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Preparing for Death and Grieving

There's a time for taking in information about death and grief and there's a time to speak directly with your rabbi.  These are a few thoughts about the former that are in no way meant to replace the latter.  

The heartbreak of saying Goodbye is an expression of how big and full the heart can be.  We contain multitudes of deep emotions:  they shake us, they change us, but they do not break us.  We can be strong and very fragile at the same time.

Preparing for one's own death Jewishly is a time for pre-preparing as much as possible (burial plots, funeral home, consolidated documents and directives) and then, as the time is imminent, letting go of responsibility, and putting into others' hands those responsibilities, knowing that while you used to handle such things, you've equipped them to be able to handle all things.  Let them.  Trust them.  That is a great of act of love toward them, faith in them.

Jewishly there is no reason to prolong suffering.  Jewish Law allows the alleviation of suffering, even when it hastens death, in cases where there is no hope of recovery.  (This is the category of the "mortally wounded" in the Shulkhan Arukh.)  We actively promote palliative care.   

To the extent that there is strength and desire to do so, one may deliver communications that have been left undelivered up until now.  Is there something you always meant to tell your spouse, son, daughter, that you never did?  This is a time to tell them or write it to them.  Are you anxious to say something to a future version of them (say, to be read when they are getting married or for a bat mitzvah), then dictate this message to someone and give them the responsibility of delivering it at the appropriate time.  Is there something about your life you'd like remembered?  Dictate it so it can be shared, whether at the memorial service, or for loved ones to read to themselves during the four Yizkor services each year, or at future family Seders.  Connect it to a Jewish event like a holiday that repeats.

In terms of Jewish law, the main communication that should be delivered, if still possible to do so, is any apology left unsaid up until now.  This is the time to communicate to your loved ones where you ask their forgiveness.  Is there a regret you've been harboring?  Do you feel they needed something different from what you gave?  Say what you have to say, and then ACCEPT their forgiveness.  You may not be too holy to accept their forgiveness:  this must be done.

At this point, one says the Vidui prayer.  Given the non-Jewish connotations to the word "sin," most translations come across too harsh.  The Hebrew should be paraphrased as this:  

My God, you are the same one to whom my parents and grandparents and all my ancestors turned.  Accept this my prayer.  I know that my soul is pure, but there is no way to live a perfect life in this world.  If I am with one person, I cannot be with another at the same time.  If my temperament is one way, I may not be the person another needed at some moment. I know there are parts of how you made me, my character and temperament, also shaped by my experiences in this world, which made me a certain way.  I know that I have let others down, let You down, and I've let myself down at times because of this.  I wasn't the way another needed.  I missed opportunities.  But I now acknowledge that this was not intentional, and no one is perfect.  I do not claim to be.  Please consider all suffering and pain I've experienced in my life as full payment for my imperfections.  I have asked forgiveness of others, of You, and of myself, and I am forgiven.  I embrace the pure soul in me, whose other home is in You.  Should I not recover from my illness, please watch over those precious to me who continue in this world.  May my soul continue to be bound up with theirs.  Watch over them, as I join You.   Shema Yisrael Adonai Eloheinu Adonai Echad.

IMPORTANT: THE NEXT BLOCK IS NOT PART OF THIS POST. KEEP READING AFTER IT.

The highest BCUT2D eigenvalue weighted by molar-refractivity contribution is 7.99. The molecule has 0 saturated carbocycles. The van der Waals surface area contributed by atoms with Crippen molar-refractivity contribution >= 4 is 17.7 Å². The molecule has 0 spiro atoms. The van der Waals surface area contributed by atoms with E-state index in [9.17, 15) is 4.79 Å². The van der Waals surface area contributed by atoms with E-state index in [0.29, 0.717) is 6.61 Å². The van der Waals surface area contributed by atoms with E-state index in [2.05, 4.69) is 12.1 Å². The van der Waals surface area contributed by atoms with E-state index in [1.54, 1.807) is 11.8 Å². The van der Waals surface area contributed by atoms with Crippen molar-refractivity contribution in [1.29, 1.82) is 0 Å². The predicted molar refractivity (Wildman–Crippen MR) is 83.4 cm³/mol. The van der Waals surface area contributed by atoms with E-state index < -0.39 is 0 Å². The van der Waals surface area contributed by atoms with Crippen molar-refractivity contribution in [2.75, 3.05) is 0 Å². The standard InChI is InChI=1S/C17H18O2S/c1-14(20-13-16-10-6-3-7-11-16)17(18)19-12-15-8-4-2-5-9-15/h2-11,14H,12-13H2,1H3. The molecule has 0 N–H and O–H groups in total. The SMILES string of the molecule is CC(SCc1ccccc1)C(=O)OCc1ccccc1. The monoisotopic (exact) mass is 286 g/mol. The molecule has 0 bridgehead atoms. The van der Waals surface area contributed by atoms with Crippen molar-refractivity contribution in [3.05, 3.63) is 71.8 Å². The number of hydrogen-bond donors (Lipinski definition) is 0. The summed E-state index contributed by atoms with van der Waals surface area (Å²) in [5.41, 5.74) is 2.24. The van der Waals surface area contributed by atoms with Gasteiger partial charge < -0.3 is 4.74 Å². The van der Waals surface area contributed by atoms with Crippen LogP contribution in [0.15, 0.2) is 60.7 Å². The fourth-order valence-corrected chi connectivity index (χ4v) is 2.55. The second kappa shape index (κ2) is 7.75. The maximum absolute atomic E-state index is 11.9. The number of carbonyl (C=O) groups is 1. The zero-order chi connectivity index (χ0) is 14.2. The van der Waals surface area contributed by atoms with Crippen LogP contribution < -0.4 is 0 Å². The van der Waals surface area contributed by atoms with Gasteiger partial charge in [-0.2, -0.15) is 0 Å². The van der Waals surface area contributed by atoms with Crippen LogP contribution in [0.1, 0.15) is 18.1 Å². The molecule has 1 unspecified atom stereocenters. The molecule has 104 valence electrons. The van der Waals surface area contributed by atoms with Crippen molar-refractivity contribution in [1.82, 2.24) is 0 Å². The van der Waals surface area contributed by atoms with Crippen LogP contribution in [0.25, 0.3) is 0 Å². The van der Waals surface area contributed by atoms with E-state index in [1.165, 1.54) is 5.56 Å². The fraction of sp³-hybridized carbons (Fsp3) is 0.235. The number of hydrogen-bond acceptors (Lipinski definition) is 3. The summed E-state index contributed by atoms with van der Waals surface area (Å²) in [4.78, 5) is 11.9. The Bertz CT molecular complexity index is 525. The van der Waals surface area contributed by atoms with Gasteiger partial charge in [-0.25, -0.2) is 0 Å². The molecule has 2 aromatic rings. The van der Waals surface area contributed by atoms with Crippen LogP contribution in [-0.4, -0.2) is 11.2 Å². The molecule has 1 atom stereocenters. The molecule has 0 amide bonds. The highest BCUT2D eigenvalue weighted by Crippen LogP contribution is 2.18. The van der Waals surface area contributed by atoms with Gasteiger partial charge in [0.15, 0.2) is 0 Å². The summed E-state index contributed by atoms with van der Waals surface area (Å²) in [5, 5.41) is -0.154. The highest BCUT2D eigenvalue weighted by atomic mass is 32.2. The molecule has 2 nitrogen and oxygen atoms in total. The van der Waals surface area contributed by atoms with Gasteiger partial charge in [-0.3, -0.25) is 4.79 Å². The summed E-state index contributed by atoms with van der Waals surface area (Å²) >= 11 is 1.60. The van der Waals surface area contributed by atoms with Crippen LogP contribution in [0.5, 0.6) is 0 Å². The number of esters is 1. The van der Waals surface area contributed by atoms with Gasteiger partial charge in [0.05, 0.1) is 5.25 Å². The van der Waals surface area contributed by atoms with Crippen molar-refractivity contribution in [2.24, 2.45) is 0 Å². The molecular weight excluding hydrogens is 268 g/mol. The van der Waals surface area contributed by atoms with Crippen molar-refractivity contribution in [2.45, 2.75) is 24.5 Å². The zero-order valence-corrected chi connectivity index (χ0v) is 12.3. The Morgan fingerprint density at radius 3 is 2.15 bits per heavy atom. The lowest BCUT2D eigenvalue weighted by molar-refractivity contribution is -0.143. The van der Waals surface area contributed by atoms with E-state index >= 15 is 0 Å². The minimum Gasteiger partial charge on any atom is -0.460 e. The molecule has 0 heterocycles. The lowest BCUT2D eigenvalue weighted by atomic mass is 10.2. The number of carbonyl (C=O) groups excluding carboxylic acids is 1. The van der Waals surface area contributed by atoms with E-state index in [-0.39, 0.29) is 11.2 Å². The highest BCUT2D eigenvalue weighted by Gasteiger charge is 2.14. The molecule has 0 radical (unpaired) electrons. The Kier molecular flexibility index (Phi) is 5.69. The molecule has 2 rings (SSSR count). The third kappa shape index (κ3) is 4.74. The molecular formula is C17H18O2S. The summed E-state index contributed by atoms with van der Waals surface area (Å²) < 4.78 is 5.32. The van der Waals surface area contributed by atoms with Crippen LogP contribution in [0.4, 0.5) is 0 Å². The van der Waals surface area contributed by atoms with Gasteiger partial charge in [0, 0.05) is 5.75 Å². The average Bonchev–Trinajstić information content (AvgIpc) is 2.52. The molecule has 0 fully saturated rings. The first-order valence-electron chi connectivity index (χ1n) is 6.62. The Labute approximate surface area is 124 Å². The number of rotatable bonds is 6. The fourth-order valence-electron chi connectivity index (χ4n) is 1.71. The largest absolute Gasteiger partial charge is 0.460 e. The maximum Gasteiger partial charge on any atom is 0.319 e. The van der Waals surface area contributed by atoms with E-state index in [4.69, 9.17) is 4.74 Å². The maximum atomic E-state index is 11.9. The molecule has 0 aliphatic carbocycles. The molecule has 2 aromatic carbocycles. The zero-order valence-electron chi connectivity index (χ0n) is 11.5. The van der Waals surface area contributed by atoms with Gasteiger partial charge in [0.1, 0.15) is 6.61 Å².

When Death Occurs

Normally when death occurs, one calls the Jewish mortuary.  They should be chosen ahead of time so you have a connection.

Once death occurs, burial in America (unlike Israel) usually takes place within 3 days.  One does not bury on Shabbat or holidays, of course.  It does not have to be 24 hours. 

There is a memorial service at the synagogue, followed by a burial at the cemetery.  The Memorial Service is almost entirely words about the person we're burying.  The rabbi gets together with all close family members a day or two before the funeral and asks questions and takes notes.  Sometimes the rabbi is designated to put it all together into one main eulogy.  These days, usually an adult child takes on the responsibility to do one main eulogy, or it is split between two.  The difference between a eulogy (a hesped) and simply sharing one's thoughts is that a eulogy tries to include 1) a sense of the person's biography, not just recent years, 2) how this person is viewed and experienced by others and not by just the speaker.  Often these days there will be two eulogies by adult children, plus two or three other personal reflections.  (If one prefers to share a reading, then some readings may be found here.) The rabbi will add an additional few words to speak on behalf of Judaism, either at the beginning or at the end.  One Psalm is recited and the El Malei Rachamim prayer.  At that point, the appointed pallbearers [who may be blood relatives or not, depending on which custom you choose] escort the casket outside to be driven to the cemetery.  Family follows the casket first, then others.